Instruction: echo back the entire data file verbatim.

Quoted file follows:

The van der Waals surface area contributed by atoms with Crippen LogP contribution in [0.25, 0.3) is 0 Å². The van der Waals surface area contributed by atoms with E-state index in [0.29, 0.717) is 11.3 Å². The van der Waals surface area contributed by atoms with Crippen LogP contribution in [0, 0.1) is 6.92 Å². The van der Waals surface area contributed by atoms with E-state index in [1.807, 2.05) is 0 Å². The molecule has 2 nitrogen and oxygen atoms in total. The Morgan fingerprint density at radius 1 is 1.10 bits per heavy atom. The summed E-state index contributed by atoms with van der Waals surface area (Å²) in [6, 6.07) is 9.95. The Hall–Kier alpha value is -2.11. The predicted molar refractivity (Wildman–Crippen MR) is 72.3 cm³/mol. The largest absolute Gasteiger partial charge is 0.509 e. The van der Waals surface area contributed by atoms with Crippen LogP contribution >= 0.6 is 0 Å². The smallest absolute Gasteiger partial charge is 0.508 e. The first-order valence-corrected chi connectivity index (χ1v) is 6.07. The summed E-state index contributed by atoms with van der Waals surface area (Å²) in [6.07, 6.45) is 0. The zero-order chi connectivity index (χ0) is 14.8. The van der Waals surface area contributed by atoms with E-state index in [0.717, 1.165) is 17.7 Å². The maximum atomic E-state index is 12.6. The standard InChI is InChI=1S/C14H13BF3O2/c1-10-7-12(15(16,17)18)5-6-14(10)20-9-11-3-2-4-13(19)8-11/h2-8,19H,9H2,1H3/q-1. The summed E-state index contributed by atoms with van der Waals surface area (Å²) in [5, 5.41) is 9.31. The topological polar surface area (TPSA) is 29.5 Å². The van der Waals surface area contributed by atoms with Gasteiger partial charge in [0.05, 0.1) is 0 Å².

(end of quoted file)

The van der Waals surface area contributed by atoms with Crippen LogP contribution in [0.25, 0.3) is 0 Å². The van der Waals surface area contributed by atoms with E-state index in [0.29, 0.717) is 11.3 Å². The van der Waals surface area contributed by atoms with Crippen LogP contribution in [0, 0.1) is 6.92 Å². The van der Waals surface area contributed by atoms with E-state index in [1.807, 2.05) is 0 Å². The molecule has 2 nitrogen and oxygen atoms in total. The Morgan fingerprint density at radius 1 is 1.10 bits per heavy atom. The summed E-state index contributed by atoms with van der Waals surface area (Å²) in [6, 6.07) is 9.95. The Hall–Kier alpha value is -2.11. The predicted molar refractivity (Wildman–Crippen MR) is 72.3 cm³/mol. The largest absolute Gasteiger partial charge is 0.509 e. The van der Waals surface area contributed by atoms with Crippen LogP contribution >= 0.6 is 0 Å². The smallest absolute Gasteiger partial charge is 0.508 e. The first-order valence-corrected chi connectivity index (χ1v) is 6.07. The summed E-state index contributed by atoms with van der Waals surface area (Å²) in [6.07, 6.45) is 0. The zero-order chi connectivity index (χ0) is 14.8. The van der Waals surface area contributed by atoms with E-state index in [0.717, 1.165) is 17.7 Å². The maximum atomic E-state index is 12.6. The standard InChI is InChI=1S/C14H13BF3O2/c1-10-7-12(15(16,17)18)5-6-14(10)20-9-11-3-2-4-13(19)8-11/h2-8,19H,9H2,1H3/q-1. The summed E-state index contributed by atoms with van der Waals surface area (Å²) in [5, 5.41) is 9.31. The topological polar surface area (TPSA) is 29.5 Å². The van der Waals surface area contributed by atoms with Gasteiger partial charge in [0.05, 0.1) is 0 Å².